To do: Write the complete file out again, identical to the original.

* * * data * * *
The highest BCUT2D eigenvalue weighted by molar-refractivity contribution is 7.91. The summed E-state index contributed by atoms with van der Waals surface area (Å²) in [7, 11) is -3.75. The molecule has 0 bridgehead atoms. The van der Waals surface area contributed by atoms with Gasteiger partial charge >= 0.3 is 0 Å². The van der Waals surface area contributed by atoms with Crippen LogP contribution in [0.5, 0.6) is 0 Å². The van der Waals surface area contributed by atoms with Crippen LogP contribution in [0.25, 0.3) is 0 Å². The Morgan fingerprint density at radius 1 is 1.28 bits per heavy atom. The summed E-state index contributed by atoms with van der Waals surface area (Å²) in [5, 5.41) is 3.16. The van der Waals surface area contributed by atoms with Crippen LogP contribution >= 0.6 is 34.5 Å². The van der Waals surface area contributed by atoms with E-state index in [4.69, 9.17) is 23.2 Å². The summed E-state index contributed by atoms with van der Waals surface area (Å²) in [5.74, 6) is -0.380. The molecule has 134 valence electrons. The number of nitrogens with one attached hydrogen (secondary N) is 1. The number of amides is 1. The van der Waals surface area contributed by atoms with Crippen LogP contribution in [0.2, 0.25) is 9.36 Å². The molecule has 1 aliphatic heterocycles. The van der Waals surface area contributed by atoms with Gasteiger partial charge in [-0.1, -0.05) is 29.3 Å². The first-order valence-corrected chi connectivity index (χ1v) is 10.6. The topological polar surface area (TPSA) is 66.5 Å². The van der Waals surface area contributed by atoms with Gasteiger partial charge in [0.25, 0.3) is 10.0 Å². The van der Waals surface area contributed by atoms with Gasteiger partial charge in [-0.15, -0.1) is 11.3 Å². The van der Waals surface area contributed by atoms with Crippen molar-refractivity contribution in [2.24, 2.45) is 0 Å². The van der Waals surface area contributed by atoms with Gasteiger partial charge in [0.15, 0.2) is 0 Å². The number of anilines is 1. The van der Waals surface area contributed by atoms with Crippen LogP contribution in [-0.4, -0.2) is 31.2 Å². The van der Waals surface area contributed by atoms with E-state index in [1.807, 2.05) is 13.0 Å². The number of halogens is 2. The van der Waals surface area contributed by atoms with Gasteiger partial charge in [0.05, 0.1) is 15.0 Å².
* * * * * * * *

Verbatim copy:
The highest BCUT2D eigenvalue weighted by molar-refractivity contribution is 7.91. The summed E-state index contributed by atoms with van der Waals surface area (Å²) in [7, 11) is -3.75. The molecule has 0 bridgehead atoms. The van der Waals surface area contributed by atoms with Gasteiger partial charge >= 0.3 is 0 Å². The van der Waals surface area contributed by atoms with Crippen LogP contribution in [0.5, 0.6) is 0 Å². The van der Waals surface area contributed by atoms with Crippen LogP contribution in [0.25, 0.3) is 0 Å². The Morgan fingerprint density at radius 1 is 1.28 bits per heavy atom. The summed E-state index contributed by atoms with van der Waals surface area (Å²) in [5, 5.41) is 3.16. The van der Waals surface area contributed by atoms with Crippen LogP contribution >= 0.6 is 34.5 Å². The van der Waals surface area contributed by atoms with E-state index in [4.69, 9.17) is 23.2 Å². The summed E-state index contributed by atoms with van der Waals surface area (Å²) in [5.74, 6) is -0.380. The molecule has 134 valence electrons. The number of nitrogens with one attached hydrogen (secondary N) is 1. The number of amides is 1. The van der Waals surface area contributed by atoms with Crippen LogP contribution in [0.2, 0.25) is 9.36 Å². The molecule has 1 aliphatic heterocycles. The van der Waals surface area contributed by atoms with Gasteiger partial charge in [-0.1, -0.05) is 29.3 Å². The first-order valence-corrected chi connectivity index (χ1v) is 10.6. The topological polar surface area (TPSA) is 66.5 Å². The van der Waals surface area contributed by atoms with Gasteiger partial charge in [0.25, 0.3) is 10.0 Å². The van der Waals surface area contributed by atoms with Gasteiger partial charge in [-0.15, -0.1) is 11.3 Å². The van der Waals surface area contributed by atoms with Crippen molar-refractivity contribution in [2.24, 2.45) is 0 Å². The van der Waals surface area contributed by atoms with Gasteiger partial charge in [0.15, 0.2) is 0 Å². The number of anilines is 1. The van der Waals surface area contributed by atoms with Crippen LogP contribution in [-0.4, -0.2) is 31.2 Å². The van der Waals surface area contributed by atoms with E-state index in [1.807, 2.05) is 13.0 Å². The number of halogens is 2. The van der Waals surface area contributed by atoms with Gasteiger partial charge in [0.05, 0.1) is 15.0 Å².